Chapter 20 - Chapter 20 Antimicrobial Medications...

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Chapter 20 Antimicrobial Medications
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Chemotherapy Antibiotic Synthetic drugs Semi-synthetic drugs
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In 1910, Paul Ehrlich discovered Salvarsan Arsenic derivative used to treat syphilis In 1935, Gerhard Dogmak discovered a red dye that inhibited G+ bacteria Prontosil In 1936, Ernest Fourneau discovered it was the sulfur portion of the dye that was active stimulated the development of sulfa drugs
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In 1928, Alexander Flemming -1st true antibiotic Mold Penicillium notatum secreted compound that inhibited bacterial growth Soon after Selman Waksman isolated streptomycin from the soil bacteria Streptomyces griseus In 1940s, Howard Florey and Ernst Chain performed first clinical trials of penicillin Developed a method for mass production Penicillin G
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More than ½ of antibiotics in use come from bacteria Primarily species of Streptomyces Some are isolated from species of Bacillus Some are isolated from various molds Penicillium and C ephalosporium Most antibiotic producers are spore formers
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Selective Toxicity Magic bullet causes damage to the microorganism without causing significant harm to the host Easier with prokaryotic pathogens Why?
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Therapeutic dosage level eliminates pathogen Toxic dosage Level causes host damage Chemotherapeutic index maximum tolerable dose (per kg body weight) / minimum effective dose (per kg body weight) Higher the index the safer for host
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Spectrum of activity range of different microorganisms against which the drug is effective Narrow-spectrum Example – anti-mycobacterials Broad-spectrum May disturb normal microbiota May lead to superinfection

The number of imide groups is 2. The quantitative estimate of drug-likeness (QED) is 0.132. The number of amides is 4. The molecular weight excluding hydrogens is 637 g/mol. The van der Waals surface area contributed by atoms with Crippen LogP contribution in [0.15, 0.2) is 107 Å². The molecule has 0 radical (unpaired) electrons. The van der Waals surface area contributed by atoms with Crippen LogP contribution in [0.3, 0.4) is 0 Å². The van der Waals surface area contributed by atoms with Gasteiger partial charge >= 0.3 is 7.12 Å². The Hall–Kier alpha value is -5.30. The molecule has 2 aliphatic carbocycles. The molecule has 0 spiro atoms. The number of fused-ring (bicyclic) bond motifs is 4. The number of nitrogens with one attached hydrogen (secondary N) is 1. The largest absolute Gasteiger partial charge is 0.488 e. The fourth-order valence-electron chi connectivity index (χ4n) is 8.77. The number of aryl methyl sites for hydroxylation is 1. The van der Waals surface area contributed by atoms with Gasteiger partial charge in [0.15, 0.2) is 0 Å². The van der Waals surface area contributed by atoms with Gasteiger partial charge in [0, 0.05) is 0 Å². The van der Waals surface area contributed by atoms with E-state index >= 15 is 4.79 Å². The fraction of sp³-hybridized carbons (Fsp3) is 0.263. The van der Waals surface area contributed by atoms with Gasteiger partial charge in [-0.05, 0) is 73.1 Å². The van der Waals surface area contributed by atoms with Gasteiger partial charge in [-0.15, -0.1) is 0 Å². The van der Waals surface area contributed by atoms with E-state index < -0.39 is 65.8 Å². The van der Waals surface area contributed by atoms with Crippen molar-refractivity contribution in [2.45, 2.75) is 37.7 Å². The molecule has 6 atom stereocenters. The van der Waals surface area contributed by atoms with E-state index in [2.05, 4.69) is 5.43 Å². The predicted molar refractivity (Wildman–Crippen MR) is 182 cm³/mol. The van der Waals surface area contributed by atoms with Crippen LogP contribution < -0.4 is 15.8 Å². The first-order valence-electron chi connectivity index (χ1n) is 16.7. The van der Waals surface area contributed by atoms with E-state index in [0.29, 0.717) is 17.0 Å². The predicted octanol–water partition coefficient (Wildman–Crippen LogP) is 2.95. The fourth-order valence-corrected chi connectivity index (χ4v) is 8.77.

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Synergism increased effect of two drugs when used together clavulinic acid and amoxicillin Antagonism reduction of a drug’s desirable effect when administered with another penicillin and tetracycline
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Adverse effects of antimicrobials Allergic reactions Toxic effects Suppression of normal flora Microbial resistance
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Modes of Action
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Inhibition of Cell Wall Synthesis Bacterial cell walls are composed of the polysaccharide peptidoglycan Some antibiotics prevent the synthesis of intact peptidoglycan Human cells are unaffected
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Disruption of Cell Membrane changes permeability of the plasma membrane Results in the loss of important metabolites May target specific membrane components Ex. particular sterols in fungi cell membranes Bacteria cells generally lack sterols Animal cells usually have different sterols
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Inhibition of Protein Synthesis Common feature of all cells May target the ribosomes, which are different in prokaryotes Mitochondria also have 70S ribosome there is the potential for damage to the host cell Use is limited
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Inhibition of Nucleic Acid Synthesis Interfere with DNA replication or RNA transcription Some have an extremely limited usefulness
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This note was uploaded on 02/21/2008 for the course BIOLOGY 380 taught by Professor Littlejohn during the Spring '06 term at University Of Southern Mississippi .

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Chapter 20 - Chapter 20 Antimicrobial Medications...

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